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How Australia Passed Gun Control

The Port Arthur Massacre and Beyond

An Australian kangaroo shooter with his rifle on land outside of Canberra, April 2013. David Gray / Reuters

On April 28, 1996, Carolyn Loughton was enjoying lunch with her 15-year-old daughter, Sarah, at the Broad Arrow Café near the waterfront in Australia’s historic Port Arthur. They were at their table when Martin Bryant, a psychologically disturbed man, entered the restaurant and began shooting. Carolyn threw herself on top of her daughter and was shot in the back. Carolyn survived her injury, but Sarah, who was shot in the head, did not. So began a nine-hour killing spree that left 35 dead and 23 wounded, the worst mass shooting in the nation’s history. Bryant’s weapons, a semiautomatic Colt AR-15 and a .308 FN rifle, had been legally purchased—despite the fact that Bryant had qualified for a disability pension on psychiatric grounds.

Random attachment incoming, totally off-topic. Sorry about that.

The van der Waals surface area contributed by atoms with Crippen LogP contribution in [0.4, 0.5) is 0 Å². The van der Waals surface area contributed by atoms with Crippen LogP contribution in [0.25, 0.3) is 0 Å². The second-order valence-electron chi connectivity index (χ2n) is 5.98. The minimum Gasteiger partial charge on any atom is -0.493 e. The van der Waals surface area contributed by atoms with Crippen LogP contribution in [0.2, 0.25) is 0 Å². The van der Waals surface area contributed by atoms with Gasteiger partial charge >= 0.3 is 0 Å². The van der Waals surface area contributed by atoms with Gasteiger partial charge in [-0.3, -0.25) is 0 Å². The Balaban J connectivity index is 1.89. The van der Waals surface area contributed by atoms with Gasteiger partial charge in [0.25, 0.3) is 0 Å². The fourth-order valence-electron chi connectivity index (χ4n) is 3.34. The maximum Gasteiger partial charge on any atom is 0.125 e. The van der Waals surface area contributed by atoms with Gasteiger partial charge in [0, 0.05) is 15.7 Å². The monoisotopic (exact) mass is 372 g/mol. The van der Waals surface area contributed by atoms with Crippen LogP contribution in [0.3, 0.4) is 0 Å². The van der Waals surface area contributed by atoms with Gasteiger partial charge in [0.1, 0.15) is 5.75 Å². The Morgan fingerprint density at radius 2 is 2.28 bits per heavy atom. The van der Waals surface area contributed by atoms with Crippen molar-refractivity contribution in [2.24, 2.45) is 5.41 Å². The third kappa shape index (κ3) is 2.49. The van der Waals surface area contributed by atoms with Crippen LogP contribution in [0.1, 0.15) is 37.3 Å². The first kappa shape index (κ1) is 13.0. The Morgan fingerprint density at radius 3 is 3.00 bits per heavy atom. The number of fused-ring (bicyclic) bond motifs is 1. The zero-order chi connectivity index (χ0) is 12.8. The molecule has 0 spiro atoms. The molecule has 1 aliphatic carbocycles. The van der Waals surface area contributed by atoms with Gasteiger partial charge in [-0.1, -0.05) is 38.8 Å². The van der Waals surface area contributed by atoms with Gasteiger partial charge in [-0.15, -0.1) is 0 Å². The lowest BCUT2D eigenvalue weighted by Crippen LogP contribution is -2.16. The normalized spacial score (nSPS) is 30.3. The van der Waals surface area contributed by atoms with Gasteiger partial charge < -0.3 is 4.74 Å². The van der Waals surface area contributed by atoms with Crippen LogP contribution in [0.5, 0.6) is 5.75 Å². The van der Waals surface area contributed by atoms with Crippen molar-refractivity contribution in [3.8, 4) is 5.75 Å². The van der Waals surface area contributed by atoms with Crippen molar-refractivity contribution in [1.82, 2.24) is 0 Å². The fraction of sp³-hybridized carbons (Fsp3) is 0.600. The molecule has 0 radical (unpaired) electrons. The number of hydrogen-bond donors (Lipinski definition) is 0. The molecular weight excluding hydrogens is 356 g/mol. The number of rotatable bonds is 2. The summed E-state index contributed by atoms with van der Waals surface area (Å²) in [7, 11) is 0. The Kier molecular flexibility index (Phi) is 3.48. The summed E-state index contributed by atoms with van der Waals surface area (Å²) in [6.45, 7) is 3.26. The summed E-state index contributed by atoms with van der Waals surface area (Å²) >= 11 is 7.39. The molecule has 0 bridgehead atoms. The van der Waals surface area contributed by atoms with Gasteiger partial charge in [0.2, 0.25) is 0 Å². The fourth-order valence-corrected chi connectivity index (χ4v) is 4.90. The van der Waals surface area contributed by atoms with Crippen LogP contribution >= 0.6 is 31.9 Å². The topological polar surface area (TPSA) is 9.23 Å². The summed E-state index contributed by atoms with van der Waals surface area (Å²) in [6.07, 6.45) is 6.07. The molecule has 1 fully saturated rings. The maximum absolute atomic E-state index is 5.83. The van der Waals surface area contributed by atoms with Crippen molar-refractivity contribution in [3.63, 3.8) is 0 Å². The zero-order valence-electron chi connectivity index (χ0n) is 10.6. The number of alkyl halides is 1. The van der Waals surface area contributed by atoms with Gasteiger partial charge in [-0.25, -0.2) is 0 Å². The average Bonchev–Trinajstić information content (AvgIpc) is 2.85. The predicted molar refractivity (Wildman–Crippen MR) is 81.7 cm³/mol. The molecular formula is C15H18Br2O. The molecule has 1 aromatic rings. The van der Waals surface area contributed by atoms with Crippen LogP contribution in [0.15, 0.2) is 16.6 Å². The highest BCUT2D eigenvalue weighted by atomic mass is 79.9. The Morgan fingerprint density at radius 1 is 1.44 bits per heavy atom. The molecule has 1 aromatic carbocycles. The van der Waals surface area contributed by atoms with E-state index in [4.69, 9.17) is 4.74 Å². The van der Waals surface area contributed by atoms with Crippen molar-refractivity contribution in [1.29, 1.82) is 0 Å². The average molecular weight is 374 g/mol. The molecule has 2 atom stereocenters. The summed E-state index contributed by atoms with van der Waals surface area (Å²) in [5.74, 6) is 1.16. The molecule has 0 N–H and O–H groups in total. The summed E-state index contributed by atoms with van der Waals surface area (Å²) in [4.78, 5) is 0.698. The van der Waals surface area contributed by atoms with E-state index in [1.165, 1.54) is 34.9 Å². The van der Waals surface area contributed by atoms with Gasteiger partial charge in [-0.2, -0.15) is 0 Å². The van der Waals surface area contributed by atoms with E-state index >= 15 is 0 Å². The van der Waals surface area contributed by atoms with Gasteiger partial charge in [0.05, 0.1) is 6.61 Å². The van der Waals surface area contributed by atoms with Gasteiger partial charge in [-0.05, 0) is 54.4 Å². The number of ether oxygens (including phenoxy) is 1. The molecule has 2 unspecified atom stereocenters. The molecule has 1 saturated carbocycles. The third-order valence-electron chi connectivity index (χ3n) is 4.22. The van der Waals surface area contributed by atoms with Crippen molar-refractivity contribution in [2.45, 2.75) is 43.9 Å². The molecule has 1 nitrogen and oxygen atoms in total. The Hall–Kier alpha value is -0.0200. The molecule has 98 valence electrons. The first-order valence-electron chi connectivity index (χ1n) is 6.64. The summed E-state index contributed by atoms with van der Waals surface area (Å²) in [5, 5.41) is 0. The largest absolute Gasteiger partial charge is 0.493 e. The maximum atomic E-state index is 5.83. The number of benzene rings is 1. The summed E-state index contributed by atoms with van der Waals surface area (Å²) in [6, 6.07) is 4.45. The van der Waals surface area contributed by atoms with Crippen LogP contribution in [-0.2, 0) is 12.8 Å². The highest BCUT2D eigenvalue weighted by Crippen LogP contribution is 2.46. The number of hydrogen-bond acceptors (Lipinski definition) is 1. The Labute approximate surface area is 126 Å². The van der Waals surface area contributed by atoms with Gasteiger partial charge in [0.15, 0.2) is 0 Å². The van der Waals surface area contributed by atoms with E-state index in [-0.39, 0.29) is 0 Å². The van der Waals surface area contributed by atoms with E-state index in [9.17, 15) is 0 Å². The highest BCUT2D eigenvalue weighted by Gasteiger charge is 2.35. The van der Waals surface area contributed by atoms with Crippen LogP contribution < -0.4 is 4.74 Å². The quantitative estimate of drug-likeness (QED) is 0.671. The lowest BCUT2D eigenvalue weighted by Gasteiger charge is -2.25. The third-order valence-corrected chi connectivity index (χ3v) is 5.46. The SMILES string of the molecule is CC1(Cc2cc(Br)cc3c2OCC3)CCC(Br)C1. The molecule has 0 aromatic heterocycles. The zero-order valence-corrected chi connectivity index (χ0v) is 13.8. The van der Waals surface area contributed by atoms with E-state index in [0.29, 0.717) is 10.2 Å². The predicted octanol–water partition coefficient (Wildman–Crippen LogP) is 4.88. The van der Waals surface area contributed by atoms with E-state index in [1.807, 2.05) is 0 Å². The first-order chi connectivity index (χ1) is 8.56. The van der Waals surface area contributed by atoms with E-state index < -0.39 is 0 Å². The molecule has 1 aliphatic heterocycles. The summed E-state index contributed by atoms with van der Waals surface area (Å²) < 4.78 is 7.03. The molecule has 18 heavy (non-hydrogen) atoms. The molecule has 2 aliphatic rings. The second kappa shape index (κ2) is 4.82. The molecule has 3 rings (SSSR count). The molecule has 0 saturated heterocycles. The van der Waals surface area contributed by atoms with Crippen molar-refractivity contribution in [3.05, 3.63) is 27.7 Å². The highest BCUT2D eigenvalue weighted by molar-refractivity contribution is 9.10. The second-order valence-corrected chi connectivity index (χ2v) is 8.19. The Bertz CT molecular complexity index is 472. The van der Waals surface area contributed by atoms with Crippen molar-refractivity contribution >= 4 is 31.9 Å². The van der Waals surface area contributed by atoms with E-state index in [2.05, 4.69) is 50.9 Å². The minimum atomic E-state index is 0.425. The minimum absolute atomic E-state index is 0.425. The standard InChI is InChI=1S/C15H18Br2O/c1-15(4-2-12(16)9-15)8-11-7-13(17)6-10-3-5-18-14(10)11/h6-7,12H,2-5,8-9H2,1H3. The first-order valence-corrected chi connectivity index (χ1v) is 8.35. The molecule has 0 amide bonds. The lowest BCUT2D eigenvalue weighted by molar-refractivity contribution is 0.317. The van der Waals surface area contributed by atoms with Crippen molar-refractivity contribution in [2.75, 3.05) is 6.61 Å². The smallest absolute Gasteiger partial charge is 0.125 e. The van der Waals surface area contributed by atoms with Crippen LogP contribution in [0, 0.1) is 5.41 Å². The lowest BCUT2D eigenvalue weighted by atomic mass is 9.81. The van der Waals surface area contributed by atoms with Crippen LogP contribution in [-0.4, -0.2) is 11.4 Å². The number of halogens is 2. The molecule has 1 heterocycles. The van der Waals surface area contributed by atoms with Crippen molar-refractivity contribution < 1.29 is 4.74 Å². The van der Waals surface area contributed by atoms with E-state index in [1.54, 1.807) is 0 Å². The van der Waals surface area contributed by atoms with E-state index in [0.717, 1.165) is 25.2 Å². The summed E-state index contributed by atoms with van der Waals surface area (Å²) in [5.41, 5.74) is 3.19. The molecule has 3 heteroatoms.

Twelve days after the Port Arthur attack, the public outcry spurred Australia’s then Prime Minister John Howard to enact a sweeping package of gun reforms. The reforms prohibited

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